The pacemakers are clearly very good at shorter distances but dont have that extra talent that the elite have. Its fairly easy to maintain a pace for so long, but come the last bit of the race, they cant last the pace. Therefore at least they get to earn a living, and as far as the Africans are concerned, I think do look at long distance running as a team event.

      Effectively the same in cycling as far as the Domestiques are concerned.
    • #6

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      But if they're good at shorter distances, why don't they compete at shorter distances then?

      On a vaguely related note, it's utterly RIDICULOUS the pace that top distance runners go at. Watching Mo Farah in Daegu, it occurred to me that he runs laps in the 10,000m faster than I'd do if I did a 400m or probably a 100m in fact...mind you, I am to sprinting what Nick Griffin is to community relations...but still!
      The lady has foolishly attempted to join the conversation with a wild and dangerous opinion of her own. What half-baked drivel! See how the men look at her with utter contempt.
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      Registered ruffian skipper734's Avatar
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      It's all about the money in these events. Jenny Meadows has now got to run in a mixed event!!!
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      Quote Originally Posted by edna krabappel View Post
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      I know they get paid for it, but do they have to sign a waiver promising they won't get to the last couple of laps and think "bollocks to this, I'm sticking it out and having a go at gold"?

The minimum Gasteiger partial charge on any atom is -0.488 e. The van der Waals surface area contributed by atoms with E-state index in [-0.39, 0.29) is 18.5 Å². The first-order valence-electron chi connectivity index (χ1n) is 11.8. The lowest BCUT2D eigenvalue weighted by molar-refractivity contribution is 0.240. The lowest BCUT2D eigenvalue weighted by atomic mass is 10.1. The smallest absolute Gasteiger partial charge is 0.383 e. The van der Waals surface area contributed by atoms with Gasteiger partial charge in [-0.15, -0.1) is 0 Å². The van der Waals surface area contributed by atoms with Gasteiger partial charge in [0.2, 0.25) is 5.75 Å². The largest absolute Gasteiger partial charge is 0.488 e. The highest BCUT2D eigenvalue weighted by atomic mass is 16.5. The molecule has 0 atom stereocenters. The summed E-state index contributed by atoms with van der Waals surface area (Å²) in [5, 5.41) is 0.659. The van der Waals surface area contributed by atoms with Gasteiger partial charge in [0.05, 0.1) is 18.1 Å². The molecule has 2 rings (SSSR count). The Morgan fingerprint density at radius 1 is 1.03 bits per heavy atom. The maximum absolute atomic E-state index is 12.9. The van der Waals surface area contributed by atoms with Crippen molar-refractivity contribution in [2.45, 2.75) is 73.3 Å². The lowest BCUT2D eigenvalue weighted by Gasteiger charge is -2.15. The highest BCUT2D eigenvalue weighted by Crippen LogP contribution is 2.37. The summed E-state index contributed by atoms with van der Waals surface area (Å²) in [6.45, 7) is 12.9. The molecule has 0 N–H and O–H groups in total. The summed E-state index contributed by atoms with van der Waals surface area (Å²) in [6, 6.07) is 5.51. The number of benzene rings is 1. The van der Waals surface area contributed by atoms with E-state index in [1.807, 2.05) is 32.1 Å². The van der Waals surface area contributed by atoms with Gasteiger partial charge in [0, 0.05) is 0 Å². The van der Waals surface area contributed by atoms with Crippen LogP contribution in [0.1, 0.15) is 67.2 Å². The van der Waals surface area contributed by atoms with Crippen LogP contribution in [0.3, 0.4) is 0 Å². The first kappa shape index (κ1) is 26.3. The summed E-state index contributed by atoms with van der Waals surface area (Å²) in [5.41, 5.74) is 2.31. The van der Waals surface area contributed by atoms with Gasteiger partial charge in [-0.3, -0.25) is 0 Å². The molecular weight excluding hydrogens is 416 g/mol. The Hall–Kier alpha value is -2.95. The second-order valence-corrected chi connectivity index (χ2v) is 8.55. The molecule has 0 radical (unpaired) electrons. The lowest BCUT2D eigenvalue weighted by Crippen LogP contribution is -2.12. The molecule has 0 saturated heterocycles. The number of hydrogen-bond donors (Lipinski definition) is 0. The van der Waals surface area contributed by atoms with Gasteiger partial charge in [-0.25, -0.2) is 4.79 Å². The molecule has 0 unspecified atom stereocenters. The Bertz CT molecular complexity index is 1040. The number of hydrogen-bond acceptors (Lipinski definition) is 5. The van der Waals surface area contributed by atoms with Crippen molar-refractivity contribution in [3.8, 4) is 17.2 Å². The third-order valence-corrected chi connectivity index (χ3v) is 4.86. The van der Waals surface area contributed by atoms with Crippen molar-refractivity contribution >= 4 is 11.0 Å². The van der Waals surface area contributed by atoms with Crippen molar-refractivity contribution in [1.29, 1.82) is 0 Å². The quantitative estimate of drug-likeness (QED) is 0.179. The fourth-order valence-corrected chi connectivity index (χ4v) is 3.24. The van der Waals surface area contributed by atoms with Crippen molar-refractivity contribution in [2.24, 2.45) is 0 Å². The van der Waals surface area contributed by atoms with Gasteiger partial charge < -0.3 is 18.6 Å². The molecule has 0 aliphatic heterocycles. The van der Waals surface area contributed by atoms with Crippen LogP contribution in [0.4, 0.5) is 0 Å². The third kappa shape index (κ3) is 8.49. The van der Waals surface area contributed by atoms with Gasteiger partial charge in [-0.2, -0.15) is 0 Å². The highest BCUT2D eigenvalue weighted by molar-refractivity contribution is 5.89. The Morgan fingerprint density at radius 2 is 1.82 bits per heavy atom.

Sometimes.

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      Quote Originally Posted by edna krabappel View Post
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      On a vaguely related note, it's utterly RIDICULOUS the pace that top distance runners go at. Watching Mo Farah in Daegu, it occurred to me that he runs laps in the 10,000m faster than I'd do if I did a 400m or probably a 100m in fact...mind you, I am to sprinting what Nick Griffin is to community relations...but still!
      Even in my local running club, the faster runners are ridiculously quick. Last week on our training run, one guy ran up and down one of the hills three times while I was plodding up it!


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    • #10
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      Quote Originally Posted by edna krabappel View Post
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      But if they're good at shorter distances, why don't they compete at shorter distances then?

      On a vaguely related note, it's utterly RIDICULOUS the pace that top distance runners go at. Watching Mo Farah in Daegu, it occurred to me that he runs laps in the 10,000m faster than I'd do if I did a 400m or probably a 100m in fact...mind you, I am to sprinting what Nick Griffin is to community relations...but still!
      It makes me tired just thinking that after running 9600m at around 67seconds a lap he still managed to up it and run a 52 second last lap